Why Indian fans do not deserve a cricketer like Virat Kohli
Cricket is not just a game in India, it has been established on the pedestal of a religion. Cricketers are epitomized as Gods, brimming the lives of their fans with victories and accolades. While Sachin Tendulkar and MS Dhoni have been the yesteryear superhumans, Virat Kohli is the modern day deity, courtesy his non-human feats in the recent past.
Being a cricketer in India is not an easy task; it forms a fiduciary relationship with 125 crore citizens, an unwritten contract to defy all odds on the path of glory. People (including me) are obsessed with the sport, leaving all their chores aside to see 11 men discharging their duties. While the players are celebrated like a legend in the triumphs, they have to take severe chiding during their rough patches. Unfortunately, a couple of bad outings in a multilateral tournament is all it takes for a player to descend from idol to effigy.
Such was the case back in 2007, when Team India had been unceremoniously ousted from the World Cup by Bangladesh. The reins were passed on to MS Dhoni, who pitched India once again on the world map of cricket. Despite the many heroics of the Indian side, a fiery spirit was found wanting, as they were seen losing the plot against extravagant oppositions,clearly evident in the Monkey Gate incident. At this juncture, a flamboyant youth paved his way into the national side, who was destined for unprecedented glories. That man was Virat Kohli.
Virat rose through the ranks with great pace, and presented himself as the potential successor to the rich legacy of Sachin Tendulkar. The man who desired to take India to new heights had an un-Indian characteristic though; the ability to take the attack back to the opposition with the bat as well as the words. Aggression did not seem to falter him, but instead seemed to be a motivator to his ever-rising hunger of runs. India had finally found its crusader.
However, it was here, that the farce begun. Indian fans, who until now wanted a man who could be vocal with the opposition, now started criticising this instinct. It was in the tours of 2014 and 2016, that he became the centre of criticism, for continuously engaging in verbal duels with the opponents. What was termed as the macho aggression when the Aussies did it, became blunt arrogance when Virat resorted to it.
As I earlier said, playing the sport of cricket in India is not an easy job, as your personal life is equally under the scanner as the professional. This practice also hit Kohli, when the fans took jibes at his affair with Bollywood actress Anushka Sharma, stooping down to calling the latter ill-fated for Virat's rare failures.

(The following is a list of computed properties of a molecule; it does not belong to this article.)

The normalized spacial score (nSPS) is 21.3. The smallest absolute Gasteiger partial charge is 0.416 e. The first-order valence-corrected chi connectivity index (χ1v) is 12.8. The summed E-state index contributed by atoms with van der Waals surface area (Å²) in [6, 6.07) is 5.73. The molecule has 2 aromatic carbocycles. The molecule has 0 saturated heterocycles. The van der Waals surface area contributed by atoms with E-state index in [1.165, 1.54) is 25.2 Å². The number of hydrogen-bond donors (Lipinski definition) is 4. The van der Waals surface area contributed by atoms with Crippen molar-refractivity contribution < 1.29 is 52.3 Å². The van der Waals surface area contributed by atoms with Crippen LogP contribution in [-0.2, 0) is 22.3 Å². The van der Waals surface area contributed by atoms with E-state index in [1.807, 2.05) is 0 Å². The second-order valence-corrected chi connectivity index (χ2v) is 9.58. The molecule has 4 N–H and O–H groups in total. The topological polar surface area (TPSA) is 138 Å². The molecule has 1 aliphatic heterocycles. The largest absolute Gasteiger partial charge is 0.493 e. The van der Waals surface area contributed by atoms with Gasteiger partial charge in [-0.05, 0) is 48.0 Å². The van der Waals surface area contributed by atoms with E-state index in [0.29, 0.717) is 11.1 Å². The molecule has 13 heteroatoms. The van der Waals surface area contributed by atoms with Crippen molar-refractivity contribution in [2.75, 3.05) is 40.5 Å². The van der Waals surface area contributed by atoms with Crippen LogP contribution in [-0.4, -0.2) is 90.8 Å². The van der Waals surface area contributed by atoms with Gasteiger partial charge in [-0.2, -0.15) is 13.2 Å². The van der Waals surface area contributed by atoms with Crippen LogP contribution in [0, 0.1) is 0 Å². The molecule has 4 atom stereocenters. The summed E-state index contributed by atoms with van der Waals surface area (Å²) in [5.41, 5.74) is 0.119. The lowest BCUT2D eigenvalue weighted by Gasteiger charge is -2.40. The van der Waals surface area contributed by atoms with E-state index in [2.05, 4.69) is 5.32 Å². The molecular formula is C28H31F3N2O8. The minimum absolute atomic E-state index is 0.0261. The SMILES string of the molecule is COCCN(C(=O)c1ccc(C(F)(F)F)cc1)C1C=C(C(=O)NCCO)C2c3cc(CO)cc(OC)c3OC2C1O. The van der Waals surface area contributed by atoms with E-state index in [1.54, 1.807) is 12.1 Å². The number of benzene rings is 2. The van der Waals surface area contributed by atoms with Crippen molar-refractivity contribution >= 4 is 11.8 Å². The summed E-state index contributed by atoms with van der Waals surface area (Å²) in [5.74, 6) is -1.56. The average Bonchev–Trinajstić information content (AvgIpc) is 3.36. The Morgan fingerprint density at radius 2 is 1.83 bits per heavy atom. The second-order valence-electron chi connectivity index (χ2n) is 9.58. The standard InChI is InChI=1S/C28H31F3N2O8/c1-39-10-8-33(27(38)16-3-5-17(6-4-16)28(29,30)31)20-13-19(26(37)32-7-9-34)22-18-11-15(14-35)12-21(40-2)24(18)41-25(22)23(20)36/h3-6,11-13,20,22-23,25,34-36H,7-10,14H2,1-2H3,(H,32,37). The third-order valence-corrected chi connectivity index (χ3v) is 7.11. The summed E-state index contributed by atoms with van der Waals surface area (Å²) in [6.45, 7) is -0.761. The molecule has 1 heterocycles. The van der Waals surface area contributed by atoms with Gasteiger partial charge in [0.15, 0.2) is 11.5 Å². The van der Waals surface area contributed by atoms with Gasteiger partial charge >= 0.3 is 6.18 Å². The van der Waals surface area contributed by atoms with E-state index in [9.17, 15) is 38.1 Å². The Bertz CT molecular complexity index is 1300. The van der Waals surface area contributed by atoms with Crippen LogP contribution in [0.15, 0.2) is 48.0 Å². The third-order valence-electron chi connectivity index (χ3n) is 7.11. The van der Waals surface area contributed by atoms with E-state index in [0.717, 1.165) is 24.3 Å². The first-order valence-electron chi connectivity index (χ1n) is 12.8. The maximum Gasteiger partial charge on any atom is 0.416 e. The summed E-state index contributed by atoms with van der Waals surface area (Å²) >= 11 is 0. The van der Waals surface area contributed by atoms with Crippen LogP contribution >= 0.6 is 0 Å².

We desire our players to be the best in the world, but are the first to take a dig at them. Virat made drastic changes to his game plan, redefining the benchmarks for consistency and fitness, and establishing himself in a league of his own. Yet, we Indian fans probed for opportunities to turn him down. While his batting was put under the scanner in the 2015 World Cup semi final, his decision to bat first took the chiding in the 2017 Champions Trophy Final, with some even deeming it as a biased decision to chase down the score with a century.
The social media was swarmed with congratulatory messages when Kohli became the fastest to 10,000 ODI runs. The fraternity of fanatics hailed his achievements once again on his birthday. Albeit a few days post that, we are ready with a fresh controversy, with another chance to jeer at him, on his response to an ungrateful individual.
In the said video, the man has tweeted "...I enjoy watching Australian and England batsman more than these Indians." Any prudent individual would agree to the fact that he received this rebuke from the skipper, since it is extremely ill-mannered to address one's country mates in such a derogatory manner. Perhaps, what Virat forgot to add was "Why are you living in our country and loving other countries more than our own country." It was the comment against the nation that angered Kohli, something which he himself acknowledged.
However, for the critics, it was an opportunity of exuberant joy, to kick start the trolls, some even questioning his association with Puma and the sharing of dressing room with the likes of AB de Villiers and other foreigners.
The man who played for his team the day after his father died. The man who steered his team to victory in Trent Bridge with a sore back. The man who single-handedly continued battling against South Africa with cramped legs just because the team needed him. The man who was taking doubles from the non-striker's end despite being on 99* in the last over of his World Cup debut. Despite his immense struggle and slogging, despicably, we fans have not managed to reciprocate in the same manner, to say the least.
We Indians seem to be on the forefront to support Steve Smith and David Warner, swarming their Instagram accounts with consolatory messages, but when Virat Kohli objects the pursuit of help from the dressing room for DRS and raises concerns after the series, we label him as immature and arrogant.
A player whose exuberance is unparalleled. A player whose passion is second to none. Someone whose inert strength, determination and steely nerves that Kohli taken Indian cricket to new heights. It is high time that we Indian fans mature enough and give our share of love and support back to the talisman.